Ryan Hall, Meb Keflezighi, Jared Ward
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Boston Marathon field includes 5 of 6 U.S. marathoners from Rio

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Galen Rupp will run his third career marathon in Boston on April 17, and he’ll be joined by four other members of the U.S. Olympic marathon team from Rio.

All three 2016 U.S. Olympic men’s marathoners — Rupp, Meb Keflezighi and Jared Ward — are in the Boston Marathon field. As are two of the three female Olympians — Shalane Flanagan and Desi Linden.

The only member of the 2016 U.S. Olympic marathon team not in the Boston field is Olympic Trials winner Amy Cragg.

Rupp, 30, will debut in the world’s oldest annual 26.2-mile race after winning the Olympic Trials in Los Angeles on Feb. 13 and taking bronze in the Olympic marathon on Aug. 21. Rupp posted the two fastest marathon times by an American in 2016 after never racing longer than a half marathon before this year.

Keflezighi, the 2014 Boston winner, was previously announced for next year’s field. It will mark the 41-year-old’s fifth and final Boston Marathon as an elite racer.

Ward, who finished sixth in Rio, will make his Boston Marathon debut.

Flanagan, a four-time Olympian who finished sixth in the Rio women’s marathon, will race Boston for the fourth time in five years. Her best Boston finish was fourth in 2013, the year the race was rocked by twin bombings.

Linden, seventh in Rio, was the last U.S. woman to make the Boston podium, finishing second in 2011, two seconds behind Kenyan winner Caroline Kilel.

Flanagan and Linden are the second- and fifth-fastest U.S. women’s marathoners of all time.

The Americans will face an international field that includes 2016 Boston winners Atsede Baysa and Lemi Berhanu Hayle of Ethiopia as well as past winners Wesley Korir of Kenya, Buzunesh Deba of Ethiopia and Caroline Rotich of Kenya.

The full elite international field is expected to be announced in January.

VIDEO: Trailer for ‘Patriots Day’ movie about Boston Marathon bombings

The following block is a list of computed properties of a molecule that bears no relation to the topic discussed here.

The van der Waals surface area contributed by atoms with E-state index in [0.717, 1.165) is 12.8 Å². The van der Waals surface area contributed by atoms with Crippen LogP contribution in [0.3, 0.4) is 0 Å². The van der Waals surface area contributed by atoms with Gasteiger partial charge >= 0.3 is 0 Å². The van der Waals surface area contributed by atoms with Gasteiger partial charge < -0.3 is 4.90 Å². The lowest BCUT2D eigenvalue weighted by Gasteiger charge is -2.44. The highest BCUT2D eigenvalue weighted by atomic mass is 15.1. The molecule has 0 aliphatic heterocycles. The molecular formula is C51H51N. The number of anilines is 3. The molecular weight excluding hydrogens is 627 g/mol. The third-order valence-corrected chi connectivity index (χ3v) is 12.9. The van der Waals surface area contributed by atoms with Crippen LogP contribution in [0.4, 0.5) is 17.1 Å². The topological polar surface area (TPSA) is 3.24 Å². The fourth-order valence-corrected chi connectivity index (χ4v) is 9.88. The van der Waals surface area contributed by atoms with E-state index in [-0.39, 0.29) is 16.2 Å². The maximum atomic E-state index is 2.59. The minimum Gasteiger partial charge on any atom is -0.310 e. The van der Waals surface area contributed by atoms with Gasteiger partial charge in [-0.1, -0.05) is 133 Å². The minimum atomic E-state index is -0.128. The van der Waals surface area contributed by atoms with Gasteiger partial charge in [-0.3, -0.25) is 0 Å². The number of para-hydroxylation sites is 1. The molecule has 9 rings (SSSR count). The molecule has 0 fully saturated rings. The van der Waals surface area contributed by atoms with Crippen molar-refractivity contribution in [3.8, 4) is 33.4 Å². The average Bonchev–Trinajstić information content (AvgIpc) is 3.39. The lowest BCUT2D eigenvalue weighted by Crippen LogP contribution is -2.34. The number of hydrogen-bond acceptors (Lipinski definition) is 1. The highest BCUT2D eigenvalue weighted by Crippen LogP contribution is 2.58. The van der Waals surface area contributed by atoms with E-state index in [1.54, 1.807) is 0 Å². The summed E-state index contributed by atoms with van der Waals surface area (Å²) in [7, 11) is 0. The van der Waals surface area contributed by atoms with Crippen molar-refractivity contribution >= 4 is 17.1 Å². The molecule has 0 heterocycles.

*Correction: An earlier version of this post incorrectly stated Keflezighi won the 2013 Boston Marathon. He won in 2014.

Yulia Efimova wags finger as Lilly King rivalry heats up (video)

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The Lilly KingYulia Efimova rivalry is back on, but this time the Russian is wagging her finger.

Efimova missed the 100m breaststroke world record by .01 in the semifinals at the world swimming championships in Budapest on Monday.

Efimova celebrated her time by finger wagging, an homage to King’s famous move in the ready room at the Rio Olympics.  She and King will go head to head in the final as the top two seeds on Tuesday after King won her later semifinal in a personal-best time .17 slower than Efimova.

“I’m always looking at the results from the heat before,” King told media in Budapest, adding that she wasn’t shaved for Monday’s semifinals. “I saw a little finger wag. I saw it. It’s just motivating me more, so that’s OK.”

King, who criticized Efimova’s presence in Rio after serving a doping ban, beat the Russian in the Olympic 100m breaststroke final last year.

Efimova served a 16-month ban for testing positive for the banned steroid DHEA in 2013. She again tested positive in February 2016 for meldonium, though she said she stopped taking it before it became a banned substance Jan. 1 and was absolved along with other athletes.

“You’ve been caught for drug cheating, I’m just not a fan,” King memorably said in Rio, adding last fall, “[Doping] was on all of our minds. We had team meetings talking about what it was going to be like. We were going to be racing dopers, and we all knew it.”

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Katinka Hosszu wins 200m IM as swimmer leaves pool mid-race (video)

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Hungarian Katinka Hosszu delivered the gold-medal performance a raucous Budapest crowd hoped for at the world swimming championships.

Canadian Sydney Pickrem, a medal favorite, appeared to get out of the pool after 50 meters. Swimming Canada later said she “took on water” approaching the first wall.

“Unfortunately it inhibited her to the point where she wasn’t able to continue in the race,” a press release said.

Hosszu won her third straight world title in the 200m individual medley, clocking 2:07.00 at the frenzied Danube Arena. The Olympic champion and world-record holder was followed by Japan’s Yui Ohashi (2:07.91) and American Madisyn Cox (2:09.71).

“Just another stepping stone,” said Cox, who finished her University of Texas career this year and made her major international debut in Budapest. “Of course, I want to be better. That time will come.”

Hosszu was the overwhelming favorite, given she held the three fastest times in the world this year going into Monday’s final. The “Iron Lady” became the first woman to win 10 individual world championships medals, a mark that Sarah SjostromKatie Ledecky and Yulia Efimova can surpass later in the meet. Retired Australian Leisel Jones won nine, all in breaststroke.

Hosszu scratched her other event Monday night, the 100m backstroke, one of three events she won at the Rio Olympics. Hosszu could earn medals in the 200m backstroke and 400m individual medley later this week.

Pickrem ranked No. 3 in the world this year and had the third-fastest time in the semifinals behind Hosszu and American Melanie Margalis, who finished fourth.

Women’s 200m Individual Medley Results
Gold: Katinka Hosszu (HUN) — 2:07.00
Silver: Yui Ohashi (JPN) — 2:07.91
Bronze: Madisyn Cox (USA) — 2:09.71
4. Melanie Margalis (USA) — 2:09.82
5. Runa Imai (JPN) — 2:09.99
6. Kim Seoyeong (KOR) — 2:10.40
7. Siobhan-Marie O’Connor (GBR) — 2:10.41
DQ. Sydney Pickrem (CAN)

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